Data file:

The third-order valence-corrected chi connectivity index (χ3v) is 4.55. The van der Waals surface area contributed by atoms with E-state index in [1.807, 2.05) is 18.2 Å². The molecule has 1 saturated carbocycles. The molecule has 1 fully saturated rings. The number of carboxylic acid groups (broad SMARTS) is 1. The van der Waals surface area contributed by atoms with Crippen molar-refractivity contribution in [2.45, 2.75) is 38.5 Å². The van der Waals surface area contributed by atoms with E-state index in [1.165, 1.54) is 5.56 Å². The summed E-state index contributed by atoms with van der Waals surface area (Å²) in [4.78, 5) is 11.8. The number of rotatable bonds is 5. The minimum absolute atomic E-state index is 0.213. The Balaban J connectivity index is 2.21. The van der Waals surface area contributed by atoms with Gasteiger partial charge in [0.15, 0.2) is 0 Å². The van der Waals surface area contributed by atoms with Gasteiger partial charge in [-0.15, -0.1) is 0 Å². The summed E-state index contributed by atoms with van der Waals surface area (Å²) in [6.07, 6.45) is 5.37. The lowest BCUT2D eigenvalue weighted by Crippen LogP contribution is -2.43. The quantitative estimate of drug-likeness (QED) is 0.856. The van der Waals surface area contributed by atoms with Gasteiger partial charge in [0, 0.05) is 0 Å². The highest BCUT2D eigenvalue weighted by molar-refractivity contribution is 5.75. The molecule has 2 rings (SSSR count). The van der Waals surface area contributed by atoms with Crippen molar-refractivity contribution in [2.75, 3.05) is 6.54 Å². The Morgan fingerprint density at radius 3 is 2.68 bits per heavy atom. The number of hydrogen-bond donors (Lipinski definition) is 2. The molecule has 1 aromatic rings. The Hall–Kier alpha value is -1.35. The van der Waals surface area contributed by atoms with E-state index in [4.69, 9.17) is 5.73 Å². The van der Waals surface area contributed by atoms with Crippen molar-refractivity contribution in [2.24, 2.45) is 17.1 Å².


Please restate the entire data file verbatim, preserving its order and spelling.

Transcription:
The third-order valence-corrected chi connectivity index (χ3v) is 4.55. The van der Waals surface area contributed by atoms with E-state index in [1.807, 2.05) is 18.2 Å². The molecule has 1 saturated carbocycles. The molecule has 1 fully saturated rings. The number of carboxylic acid groups (broad SMARTS) is 1. The van der Waals surface area contributed by atoms with Crippen molar-refractivity contribution in [2.45, 2.75) is 38.5 Å². The van der Waals surface area contributed by atoms with E-state index in [1.165, 1.54) is 5.56 Å². The summed E-state index contributed by atoms with van der Waals surface area (Å²) in [4.78, 5) is 11.8. The number of rotatable bonds is 5. The minimum absolute atomic E-state index is 0.213. The Balaban J connectivity index is 2.21. The van der Waals surface area contributed by atoms with Gasteiger partial charge in [0.15, 0.2) is 0 Å². The van der Waals surface area contributed by atoms with Gasteiger partial charge in [-0.15, -0.1) is 0 Å². The summed E-state index contributed by atoms with van der Waals surface area (Å²) in [6.07, 6.45) is 5.37. The lowest BCUT2D eigenvalue weighted by Crippen LogP contribution is -2.43. The quantitative estimate of drug-likeness (QED) is 0.856. The van der Waals surface area contributed by atoms with Gasteiger partial charge in [0, 0.05) is 0 Å². The highest BCUT2D eigenvalue weighted by molar-refractivity contribution is 5.75. The molecule has 2 rings (SSSR count). The van der Waals surface area contributed by atoms with Crippen molar-refractivity contribution in [2.75, 3.05) is 6.54 Å². The Morgan fingerprint density at radius 3 is 2.68 bits per heavy atom. The number of hydrogen-bond donors (Lipinski definition) is 2. The molecule has 1 aromatic rings. The Hall–Kier alpha value is -1.35. The van der Waals surface area contributed by atoms with E-state index in [4.69, 9.17) is 5.73 Å². The van der Waals surface area contributed by atoms with Crippen molar-refractivity contribution in [2.24, 2.45) is 17.1 Å².